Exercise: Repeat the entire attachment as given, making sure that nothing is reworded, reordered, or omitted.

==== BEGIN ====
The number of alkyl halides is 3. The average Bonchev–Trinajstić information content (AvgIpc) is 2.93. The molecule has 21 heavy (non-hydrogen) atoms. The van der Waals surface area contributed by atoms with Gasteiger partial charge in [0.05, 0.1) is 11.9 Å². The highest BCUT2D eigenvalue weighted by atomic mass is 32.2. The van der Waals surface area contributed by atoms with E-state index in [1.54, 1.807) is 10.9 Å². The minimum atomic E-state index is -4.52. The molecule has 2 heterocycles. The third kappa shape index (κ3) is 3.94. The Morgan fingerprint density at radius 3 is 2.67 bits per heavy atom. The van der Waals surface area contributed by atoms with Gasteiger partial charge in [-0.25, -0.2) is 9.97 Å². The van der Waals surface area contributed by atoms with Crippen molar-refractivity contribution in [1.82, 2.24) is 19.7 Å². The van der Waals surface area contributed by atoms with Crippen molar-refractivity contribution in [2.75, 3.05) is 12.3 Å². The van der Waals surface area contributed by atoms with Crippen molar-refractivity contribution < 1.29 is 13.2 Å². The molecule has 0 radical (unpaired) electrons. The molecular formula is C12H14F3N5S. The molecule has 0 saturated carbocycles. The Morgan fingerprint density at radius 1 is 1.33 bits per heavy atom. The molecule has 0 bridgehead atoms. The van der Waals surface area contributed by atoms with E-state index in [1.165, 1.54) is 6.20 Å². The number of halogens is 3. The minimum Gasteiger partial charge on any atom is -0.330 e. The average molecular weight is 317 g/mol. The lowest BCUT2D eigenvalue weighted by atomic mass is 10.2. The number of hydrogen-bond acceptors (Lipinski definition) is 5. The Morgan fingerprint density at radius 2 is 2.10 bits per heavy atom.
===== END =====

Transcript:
The number of alkyl halides is 3. The average Bonchev–Trinajstić information content (AvgIpc) is 2.93. The molecule has 21 heavy (non-hydrogen) atoms. The van der Waals surface area contributed by atoms with Gasteiger partial charge in [0.05, 0.1) is 11.9 Å². The highest BCUT2D eigenvalue weighted by atomic mass is 32.2. The van der Waals surface area contributed by atoms with E-state index in [1.54, 1.807) is 10.9 Å². The minimum atomic E-state index is -4.52. The molecule has 2 heterocycles. The third kappa shape index (κ3) is 3.94. The Morgan fingerprint density at radius 3 is 2.67 bits per heavy atom. The van der Waals surface area contributed by atoms with Gasteiger partial charge in [-0.25, -0.2) is 9.97 Å². The van der Waals surface area contributed by atoms with Crippen molar-refractivity contribution in [1.82, 2.24) is 19.7 Å². The van der Waals surface area contributed by atoms with Crippen molar-refractivity contribution in [2.75, 3.05) is 12.3 Å². The van der Waals surface area contributed by atoms with Crippen molar-refractivity contribution < 1.29 is 13.2 Å². The molecule has 0 radical (unpaired) electrons. The molecular formula is C12H14F3N5S. The molecule has 0 saturated carbocycles. The Morgan fingerprint density at radius 1 is 1.33 bits per heavy atom. The molecule has 0 bridgehead atoms. The van der Waals surface area contributed by atoms with E-state index in [1.165, 1.54) is 6.20 Å². The number of halogens is 3. The minimum Gasteiger partial charge on any atom is -0.330 e. The average molecular weight is 317 g/mol. The lowest BCUT2D eigenvalue weighted by atomic mass is 10.2. The number of hydrogen-bond acceptors (Lipinski definition) is 5. The Morgan fingerprint density at radius 2 is 2.10 bits per heavy atom.